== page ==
This anthology of science fiction stories by many different authors is a fantastic collection of disparate views of the future presented by creative talents. I must, however, before I expand on that summary, confess to my vested interest: I’m one of the authors. But, as a single voice among 27 stories, I feel justified in commenting on the other tales simply as a reader.
The anthology includes dark humour, dystopian fiction, crime in a future setting, AI and its potential consequences for humanity, and surreal stories of imagination. What ties the collection together is the excellent quality of the writing and storytelling. That the anthology has a Foreword by none other than Robert Llewellyn (Kryten from Red Dwarf for those unfamiliar with the name) gives some indication of that quality.
Dan Grubb, owner of Fantastic Books Publishing, explains that his early inspiration for the book was a collection of stories by Ray Bradbury, an author who also inspired me when in my twenties. And you’ll find here great variety in subject matter and treatment, much as is evident in Bradbury’s work.
The compilation begins with A Cosmic Dilemma, a poetic and surreal fantasy tale, by Boris Glikman, with a suitably enigmatic ending.
In Alice, by David Styles, we are immersed into a future world where population has reduced to a small number of mostly ignorant peasants facing uncertainty. The ending is clever.
All in the Mind, by John Hoggard opens with the most impressive and haunting description of a car crash I’ve ever read. The story continues through a dreamlike unsettling fantasy: that box and those aliens…
Amerika in the Sky, by Boris Glikman, is a strange, eerie, nightmarish fantasy that uses great imagination and portrays a fate at once inexplicable and unexpected.
Marko Susimetsa gives us Dying Star, an end of the world story where the last curator of man’s history walks through a dying environment noting the folly of humankind.
Eternal, by Shaun Gibson tells an amazing and magical story of a journey into a black hole.
Pierre le Gue presents Fastbreeder, a humorous tale of cheese mites and radiation set in northern UK after the strontium 90 fallout from the 1961 Soviet atom bomb. It brought back memories of schooldays bereft of the usual free bottle of milk!
In Hope, by David Styles, the hope for humanity lies in an untested theory and the vague expectations of possible life on planets orbiting distant stars.
Hybrid Dreams is my contribution. It’s a version of an event added to my novella, The Methuselah Strain, when Dan decided to produce the original ebook in hardback form. Androids bring pleasure in a world under the absolute control of technology and a scientist discovers, through a rogue artist, that nature has much to offer.
Ulla Susimetsa presents If We Start Killing as a moral parable set in a world where species destruction seems inevitable, and gives us a surprise ending.
John Harper’s Indirect Harm gives us action in a world dominated by unfeeling robots. A tale of hunter and hunted: but which is which?
In Anthony M Olver’s Lisa Lives, we find a crime story with a difference.
Man-akin, by Nici Lilley is set in an unexpected future and tells a moral tale with a sting and great tension.
Night Monsters – A Tale of the Golf Planets, by Pierre le Gue, is an amusing tale of illicit golf on distant planets. I loved the ending.
Thomas Pitts treats us to a horrifying future, as applied to writers, in Noble Savage. Literature in the hands of AI; a terrifying prospect exposed with tongue in cheek.
Private Show by DK Paterson is a darkly humorous parable on addiction and the desire for fame.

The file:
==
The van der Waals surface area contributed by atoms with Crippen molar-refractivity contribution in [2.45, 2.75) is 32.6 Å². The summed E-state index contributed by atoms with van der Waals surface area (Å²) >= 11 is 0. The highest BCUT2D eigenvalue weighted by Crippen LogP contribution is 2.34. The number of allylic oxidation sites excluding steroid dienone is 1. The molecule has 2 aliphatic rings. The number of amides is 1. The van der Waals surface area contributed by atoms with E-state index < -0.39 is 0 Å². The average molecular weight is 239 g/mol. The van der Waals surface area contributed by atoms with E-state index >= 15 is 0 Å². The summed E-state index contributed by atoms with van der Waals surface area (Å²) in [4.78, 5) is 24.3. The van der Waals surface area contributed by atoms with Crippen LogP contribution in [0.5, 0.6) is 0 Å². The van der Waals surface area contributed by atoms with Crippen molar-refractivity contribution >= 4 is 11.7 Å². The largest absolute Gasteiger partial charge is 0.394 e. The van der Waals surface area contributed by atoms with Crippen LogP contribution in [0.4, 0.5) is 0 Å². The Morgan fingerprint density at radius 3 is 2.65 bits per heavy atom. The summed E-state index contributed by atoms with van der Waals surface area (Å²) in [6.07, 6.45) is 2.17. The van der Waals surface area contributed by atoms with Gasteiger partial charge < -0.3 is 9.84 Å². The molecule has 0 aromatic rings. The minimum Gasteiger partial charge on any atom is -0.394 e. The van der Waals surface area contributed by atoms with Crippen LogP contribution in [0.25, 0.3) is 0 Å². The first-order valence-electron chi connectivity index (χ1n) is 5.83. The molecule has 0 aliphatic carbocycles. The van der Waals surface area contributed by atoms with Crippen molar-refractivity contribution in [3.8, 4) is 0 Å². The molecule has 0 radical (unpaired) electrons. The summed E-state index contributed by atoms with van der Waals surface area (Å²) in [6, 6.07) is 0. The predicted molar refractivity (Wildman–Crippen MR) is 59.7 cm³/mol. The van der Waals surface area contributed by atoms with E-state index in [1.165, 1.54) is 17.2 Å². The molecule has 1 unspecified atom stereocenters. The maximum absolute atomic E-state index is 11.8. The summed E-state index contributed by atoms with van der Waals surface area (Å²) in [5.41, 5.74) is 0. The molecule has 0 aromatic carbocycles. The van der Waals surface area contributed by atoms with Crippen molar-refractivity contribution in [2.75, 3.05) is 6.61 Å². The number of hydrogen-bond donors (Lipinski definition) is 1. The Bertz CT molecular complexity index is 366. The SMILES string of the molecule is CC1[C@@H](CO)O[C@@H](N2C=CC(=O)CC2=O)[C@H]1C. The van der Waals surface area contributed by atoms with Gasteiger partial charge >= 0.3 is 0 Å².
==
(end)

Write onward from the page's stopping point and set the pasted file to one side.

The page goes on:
Colin Ford’s Regen is a dark satirical piece written around the transference of consciousness and highlighting the dangers inherent in allowing deals when improperly prepared.
Starburst by Andrew Wright tells an end of the world story that takes a poke at commercial greed and incompetence.
Pierre le Gue’s Steam Punk Striker is a darkly comic take on the way that profit before everything else has overtaken the world of professional sport. Dire consequences dripping in black humour.
The Curious Story of Frank and his Friend, Mr Stims, the Hydrophobe, by Boris Glikman, is dark humour at its most effective. A highly amusing tale about the sometimes unforeseen consequences of scientific endeavour.
John Goh’s The Everything Equation, where Groundhog Day meets Alice Through the Looking Glass meets the complexities of quantum physics, presents us with some startling results.
The Moon a Balloon, by Rose Thurlbeck is a fairytale along the lines of H.G. Wells’ The First Man in the Moon. As funny as it is absurd, this is a story with a satisfyingly equivocal ending.
Aaron Miles gives us The Package, where we discover through the action that gangland morality doesn’t change with the passage of time. I enjoyed the clever ending of this one.
In, The House, John Hoggard combines time travel and quantum physics with references to religion to give us an intriguing and entertaining tale.
Three Second War, by Darren Grey, was, for me the most disturbing story in the collection. A potentially real future in which AI and human arrogance combine to form… read it to find out.
In Two Reviews, by Thomas Pitts, we are treated to a deep and strangely disturbing pair of faux reviews that analyse and expose the species specificity of human art. Written with irony and dark humour, it’s a fascinating read.
The end piece is Drew Wagar’s Written in the Stars. This is great fantasy science fiction full of action and black humour with a clever reference to the self-fulfilling story.
So, there you have it: my brief assessment of the tales within this eclectic and high quality collection. There’s something for everyone here. I hope you enjoy it as much as I did.
At present, the book is available as an ebook and can be obtained through this link. However, there will be a paperback version soon. I’ll let you know when on this blog.